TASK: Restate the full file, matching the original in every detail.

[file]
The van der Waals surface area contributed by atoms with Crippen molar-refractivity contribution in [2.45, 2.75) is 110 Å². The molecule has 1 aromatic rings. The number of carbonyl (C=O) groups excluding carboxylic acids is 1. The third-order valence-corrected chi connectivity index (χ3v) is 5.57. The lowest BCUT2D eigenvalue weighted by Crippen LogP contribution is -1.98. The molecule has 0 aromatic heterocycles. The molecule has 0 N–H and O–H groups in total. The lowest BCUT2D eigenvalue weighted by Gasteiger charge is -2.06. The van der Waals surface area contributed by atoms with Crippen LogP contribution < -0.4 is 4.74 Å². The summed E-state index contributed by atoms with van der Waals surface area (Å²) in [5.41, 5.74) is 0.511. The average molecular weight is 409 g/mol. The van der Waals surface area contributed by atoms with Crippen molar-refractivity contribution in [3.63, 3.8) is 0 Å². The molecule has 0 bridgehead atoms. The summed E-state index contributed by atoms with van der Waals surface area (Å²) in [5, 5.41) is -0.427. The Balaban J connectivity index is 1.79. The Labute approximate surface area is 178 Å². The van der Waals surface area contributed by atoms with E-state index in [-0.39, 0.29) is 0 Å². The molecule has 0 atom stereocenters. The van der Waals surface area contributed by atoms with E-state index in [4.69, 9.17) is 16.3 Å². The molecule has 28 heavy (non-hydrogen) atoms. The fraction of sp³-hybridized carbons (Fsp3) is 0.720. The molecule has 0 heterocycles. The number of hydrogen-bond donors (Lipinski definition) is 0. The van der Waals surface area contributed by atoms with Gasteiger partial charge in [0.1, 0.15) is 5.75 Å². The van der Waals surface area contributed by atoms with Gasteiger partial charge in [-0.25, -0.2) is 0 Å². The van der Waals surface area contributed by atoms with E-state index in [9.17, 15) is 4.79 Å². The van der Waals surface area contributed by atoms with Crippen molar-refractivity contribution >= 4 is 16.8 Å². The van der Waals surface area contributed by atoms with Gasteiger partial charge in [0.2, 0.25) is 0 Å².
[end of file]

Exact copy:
The van der Waals surface area contributed by atoms with Crippen molar-refractivity contribution in [2.45, 2.75) is 110 Å². The molecule has 1 aromatic rings. The number of carbonyl (C=O) groups excluding carboxylic acids is 1. The third-order valence-corrected chi connectivity index (χ3v) is 5.57. The lowest BCUT2D eigenvalue weighted by Crippen LogP contribution is -1.98. The molecule has 0 aromatic heterocycles. The molecule has 0 N–H and O–H groups in total. The lowest BCUT2D eigenvalue weighted by Gasteiger charge is -2.06. The van der Waals surface area contributed by atoms with Crippen LogP contribution < -0.4 is 4.74 Å². The summed E-state index contributed by atoms with van der Waals surface area (Å²) in [5.41, 5.74) is 0.511. The average molecular weight is 409 g/mol. The van der Waals surface area contributed by atoms with Crippen molar-refractivity contribution in [3.63, 3.8) is 0 Å². The molecule has 0 bridgehead atoms. The summed E-state index contributed by atoms with van der Waals surface area (Å²) in [5, 5.41) is -0.427. The Balaban J connectivity index is 1.79. The Labute approximate surface area is 178 Å². The van der Waals surface area contributed by atoms with E-state index in [-0.39, 0.29) is 0 Å². The molecule has 0 atom stereocenters. The van der Waals surface area contributed by atoms with E-state index in [4.69, 9.17) is 16.3 Å². The molecule has 28 heavy (non-hydrogen) atoms. The fraction of sp³-hybridized carbons (Fsp3) is 0.720. The molecule has 0 heterocycles. The number of hydrogen-bond donors (Lipinski definition) is 0. The van der Waals surface area contributed by atoms with Gasteiger partial charge in [0.1, 0.15) is 5.75 Å². The van der Waals surface area contributed by atoms with Gasteiger partial charge in [-0.25, -0.2) is 0 Å². The van der Waals surface area contributed by atoms with E-state index in [9.17, 15) is 4.79 Å². The van der Waals surface area contributed by atoms with Crippen molar-refractivity contribution >= 4 is 16.8 Å². The van der Waals surface area contributed by atoms with Gasteiger partial charge in [0.2, 0.25) is 0 Å².